Could Abdullah's numbers go down? Sure. But I don't think the opposing strategy against him changes too much from 2013 to 2014.

 




 

Pete from Cincinnati writes: I think the odds are good that the Big Ten will have a top-10 pick next year. If I had to pick one player based on what I saw last year, I'd pick Calhoun. Awesome talent. But the reason I think the odds are good is because there are several candidates who could make it, including Scherff and Gregory. Here's a sleeper pick: Iowa's Carl Davis. Like Gregory, if he continues to improve on pace with last year, he'll have a very big year .

Adam Rittenberg: Really good point, Pete. I agree that having more candidates with the potential to make the top 10 improves the Big Ten's chances considerably. There's no doubt Shilique Calhoun, Randy Gregory and Brandon Scherff all are on the NFL radar, and all play positions where you see quite a few top-10 draft picks. Good call on Carl Davis from Iowa. He's a big body at defensive tackle and could become a dominant player this season. He would have to boost his sacks and tackles for loss numbers and become a truly disruptive player to rise that high.

 




 

Brett from Alliance, Ohio, writes: What about Noah Spence? I saw a mock draft with him in the top 15. If he repeats his production from 2013 could he go first round?

Adam Rittenberg: It's possible, Brett, although some would ask whether Spence is the best defensive end on his own team. After the way Joey Bosa ended his freshman season, he could be the one rocketing up draft boards, albeit for 2016, not 2015. It's certainly a good situation for Ohio State to have, as Spence and Bosa combined for 15.5 sacks last season. But you're right. If Spence has a big junior year, he could be in the first-round mix.

 




 

John from Phoenix writes: Your B1G Must Strike East-Midwest Balance article was very enlightening. One quote grabbed my attention regarding the "New B1G." Barry Alvarez said, "Our fans have to accept it." I respond: You're wrong Mr. Alvarez, the fans don't have to accept it. They can walk. Ever heard of the NFL? I found the Alvarez statement arrogant and reveals how Jim Delany and the rest of the money-mongers running the B1G take fan loyalty for granted. In closing, Adam, do you believe the B1G is in danger of losing fans while chasing the money on the East Coast? I am a Husker alumnus, so I will always follow my team to some extent, but my interest in college ball is waning, and sacrificing product in favor of TV money may be the last straw.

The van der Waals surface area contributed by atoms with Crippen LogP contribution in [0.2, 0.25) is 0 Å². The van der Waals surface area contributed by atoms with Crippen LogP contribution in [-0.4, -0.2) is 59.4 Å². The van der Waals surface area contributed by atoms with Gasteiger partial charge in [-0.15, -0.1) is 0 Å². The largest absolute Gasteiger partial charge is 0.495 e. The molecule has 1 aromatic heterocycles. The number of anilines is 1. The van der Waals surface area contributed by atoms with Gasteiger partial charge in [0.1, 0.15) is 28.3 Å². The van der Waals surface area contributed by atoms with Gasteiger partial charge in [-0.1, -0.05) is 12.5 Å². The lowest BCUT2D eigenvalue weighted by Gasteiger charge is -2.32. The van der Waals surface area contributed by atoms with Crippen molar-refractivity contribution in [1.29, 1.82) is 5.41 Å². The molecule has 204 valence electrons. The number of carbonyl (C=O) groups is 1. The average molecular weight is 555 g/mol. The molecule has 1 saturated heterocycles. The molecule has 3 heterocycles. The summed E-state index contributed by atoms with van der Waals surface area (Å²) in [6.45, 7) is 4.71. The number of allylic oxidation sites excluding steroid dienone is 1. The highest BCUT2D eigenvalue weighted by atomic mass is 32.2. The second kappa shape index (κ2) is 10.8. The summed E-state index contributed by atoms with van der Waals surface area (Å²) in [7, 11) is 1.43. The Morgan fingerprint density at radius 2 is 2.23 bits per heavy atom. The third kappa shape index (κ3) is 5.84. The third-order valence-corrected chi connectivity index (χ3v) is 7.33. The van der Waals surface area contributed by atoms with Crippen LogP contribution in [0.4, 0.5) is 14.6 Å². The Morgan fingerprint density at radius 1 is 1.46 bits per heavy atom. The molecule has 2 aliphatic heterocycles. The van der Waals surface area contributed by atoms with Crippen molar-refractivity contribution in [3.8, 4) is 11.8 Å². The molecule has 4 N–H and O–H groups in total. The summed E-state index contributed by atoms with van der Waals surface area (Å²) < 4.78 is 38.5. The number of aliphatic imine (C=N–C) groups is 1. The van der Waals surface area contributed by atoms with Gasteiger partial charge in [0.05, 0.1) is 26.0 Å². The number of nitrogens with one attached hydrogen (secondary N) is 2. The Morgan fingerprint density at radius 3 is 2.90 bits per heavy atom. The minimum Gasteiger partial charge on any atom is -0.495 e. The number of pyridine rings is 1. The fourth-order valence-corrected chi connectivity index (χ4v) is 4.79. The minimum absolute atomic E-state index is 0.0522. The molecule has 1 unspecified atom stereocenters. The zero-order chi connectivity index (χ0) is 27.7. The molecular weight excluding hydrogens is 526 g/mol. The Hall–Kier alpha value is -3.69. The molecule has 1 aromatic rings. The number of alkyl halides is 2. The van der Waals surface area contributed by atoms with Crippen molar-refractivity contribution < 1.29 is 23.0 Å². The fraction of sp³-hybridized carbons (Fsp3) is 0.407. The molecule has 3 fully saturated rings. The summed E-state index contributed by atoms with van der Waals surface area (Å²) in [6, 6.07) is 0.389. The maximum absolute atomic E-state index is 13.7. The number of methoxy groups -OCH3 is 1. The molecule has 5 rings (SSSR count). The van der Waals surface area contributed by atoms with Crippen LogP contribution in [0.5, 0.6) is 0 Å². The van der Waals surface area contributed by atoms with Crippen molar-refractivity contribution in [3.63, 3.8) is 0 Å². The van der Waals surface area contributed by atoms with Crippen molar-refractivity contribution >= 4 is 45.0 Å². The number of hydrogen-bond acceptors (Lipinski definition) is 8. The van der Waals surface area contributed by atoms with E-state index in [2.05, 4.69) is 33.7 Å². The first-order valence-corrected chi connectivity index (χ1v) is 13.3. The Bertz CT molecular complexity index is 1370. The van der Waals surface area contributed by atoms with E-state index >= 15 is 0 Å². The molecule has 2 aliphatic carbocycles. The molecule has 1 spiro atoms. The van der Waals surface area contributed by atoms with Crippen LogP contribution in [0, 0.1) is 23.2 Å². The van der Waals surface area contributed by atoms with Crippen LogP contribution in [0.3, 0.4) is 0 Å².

Adam Rittenberg: John, I think it's important the Big Ten doesn't take its fans for granted. The league must listen to its fans and not alienate them while going forward with its expansion and building the brand in a new region. Although I understand your frustration, you mentioned that you'll always follow Nebraska to a degree. Many Big Ten fans will do so with their teams. College football remains incredibly popular, and while there might not be league loyalty there still is school loyalty. The Big Ten is cognizant of the declining game attendance in college football and wants to upgrade the stadium experience for its fans. But this sport is driven by TV money, and that's why the Big Ten is making these moves.

 




 

Kenny from Cincy writes: I read the Michigan-Notre Dame article about the series being dead. Can you give me some inside information on why? I know U-M made it seem like ND was "chickening out." But is U-M at fault too? Do you think both programs' recent struggles may factor into the equation (rather have an easy win than a maybe)? I feel like the main reason, money, is involved but I feel like they both stand to make lots more off of a rivalry.